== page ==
Using a lamb's early-life liveweight as a predictor of carcass quality

A G Jones, T Takahashi*, H Fleming, B A Griffith, P Harris, M R F Lee

*Corresponding author for this work

Research output: Contribution to journalArticle (Academic Journal)peer-review

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The commercial value of lamb carcasses is primarily determined by their weight and quality, with the latter commonly quantified according to muscle coverage and fat depth. The ability to predict these quality scores early in the season could be of substantial value to sheep producers, as this would enable tailored flock management strategies for different groups of animals. Existing methods of carcass quality prediction, however, require either expensive equipment or information immediately before slaughter, leaving them unsuitable as a decision support tool for small to medium-scale enterprises. Using seven-year high-resolution data from the North Wyke Farm Platform, a system-scale grazing trial in Devon, UK, this paper investigates the feasibility of using a lamb's early-life liveweight to predict the carcass quality realised when the animal reaches the target weight. The results of multinomial regression models showed that lambs which were heavier at weaning, at 13 weeks of age, were significantly more likely to have leaner and more muscular carcasses. An economic analysis confirmed that these animals produced significantly more valuable carcasses at slaughter, even after accounting for seasonal variation in lamb price that often favours early finishers. As the majority of heavier-weaned lambs leave the flock before lighter-weaned lambs, an increase in the average weaning weight could also lead to greater pasture availability for ewes in the latter stage of the current season, and thus an enhanced ewe condition and fertility for the next season. All information combined, therefore, a stronger focus on ewes' nutrition before and during lactation was identified as a key to increase system-wide profitability.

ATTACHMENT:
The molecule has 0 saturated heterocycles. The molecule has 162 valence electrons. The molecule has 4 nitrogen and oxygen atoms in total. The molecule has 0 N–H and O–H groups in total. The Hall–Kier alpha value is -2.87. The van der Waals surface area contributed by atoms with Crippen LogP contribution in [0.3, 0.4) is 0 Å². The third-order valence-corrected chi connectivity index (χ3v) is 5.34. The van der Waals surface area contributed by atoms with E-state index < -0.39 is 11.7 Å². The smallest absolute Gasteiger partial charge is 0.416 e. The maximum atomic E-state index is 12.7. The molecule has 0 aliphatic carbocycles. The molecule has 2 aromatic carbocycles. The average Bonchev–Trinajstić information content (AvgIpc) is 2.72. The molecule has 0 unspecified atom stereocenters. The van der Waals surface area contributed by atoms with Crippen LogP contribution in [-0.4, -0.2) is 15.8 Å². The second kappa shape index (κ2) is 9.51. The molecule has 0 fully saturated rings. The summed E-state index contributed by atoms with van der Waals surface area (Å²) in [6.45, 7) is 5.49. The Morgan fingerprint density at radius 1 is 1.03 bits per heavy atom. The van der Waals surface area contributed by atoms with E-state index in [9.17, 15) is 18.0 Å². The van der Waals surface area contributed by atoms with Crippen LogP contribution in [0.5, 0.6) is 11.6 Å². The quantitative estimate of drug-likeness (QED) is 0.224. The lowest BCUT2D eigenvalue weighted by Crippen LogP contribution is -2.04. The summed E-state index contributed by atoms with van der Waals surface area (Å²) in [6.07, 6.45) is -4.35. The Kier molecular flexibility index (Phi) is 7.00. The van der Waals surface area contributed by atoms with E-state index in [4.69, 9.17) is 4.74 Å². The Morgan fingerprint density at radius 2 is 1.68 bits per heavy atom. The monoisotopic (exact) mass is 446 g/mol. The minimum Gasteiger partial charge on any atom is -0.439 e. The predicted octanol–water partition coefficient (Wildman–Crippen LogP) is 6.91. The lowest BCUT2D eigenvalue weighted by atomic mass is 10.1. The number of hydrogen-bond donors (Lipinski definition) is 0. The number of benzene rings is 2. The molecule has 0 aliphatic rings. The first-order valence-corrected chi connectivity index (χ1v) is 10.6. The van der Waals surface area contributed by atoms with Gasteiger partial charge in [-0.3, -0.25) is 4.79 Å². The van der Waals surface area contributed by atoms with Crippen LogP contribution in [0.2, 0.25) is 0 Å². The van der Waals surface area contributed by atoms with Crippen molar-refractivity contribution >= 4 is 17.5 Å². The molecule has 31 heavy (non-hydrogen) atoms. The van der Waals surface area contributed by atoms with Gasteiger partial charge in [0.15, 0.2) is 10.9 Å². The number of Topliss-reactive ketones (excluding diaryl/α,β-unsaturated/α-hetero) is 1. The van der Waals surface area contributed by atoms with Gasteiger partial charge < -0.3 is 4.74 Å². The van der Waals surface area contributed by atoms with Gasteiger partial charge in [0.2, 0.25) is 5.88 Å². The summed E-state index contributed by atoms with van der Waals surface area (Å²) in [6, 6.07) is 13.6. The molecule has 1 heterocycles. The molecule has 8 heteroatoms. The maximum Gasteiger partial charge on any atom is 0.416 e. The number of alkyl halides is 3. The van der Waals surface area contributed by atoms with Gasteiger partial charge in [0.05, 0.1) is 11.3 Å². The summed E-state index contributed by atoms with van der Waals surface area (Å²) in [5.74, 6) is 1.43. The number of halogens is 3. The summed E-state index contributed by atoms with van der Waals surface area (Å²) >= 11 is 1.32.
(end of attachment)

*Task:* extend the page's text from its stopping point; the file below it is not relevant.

Original languageEnglish
Article number100018
Number of pages8
Early online date29 Dec 2020
Publication statusE-pub ahead of print - 29 Dec 2020


  • Conformation
  • Fat class
  • Ewe condition
  • Farm management
  • Sheep system


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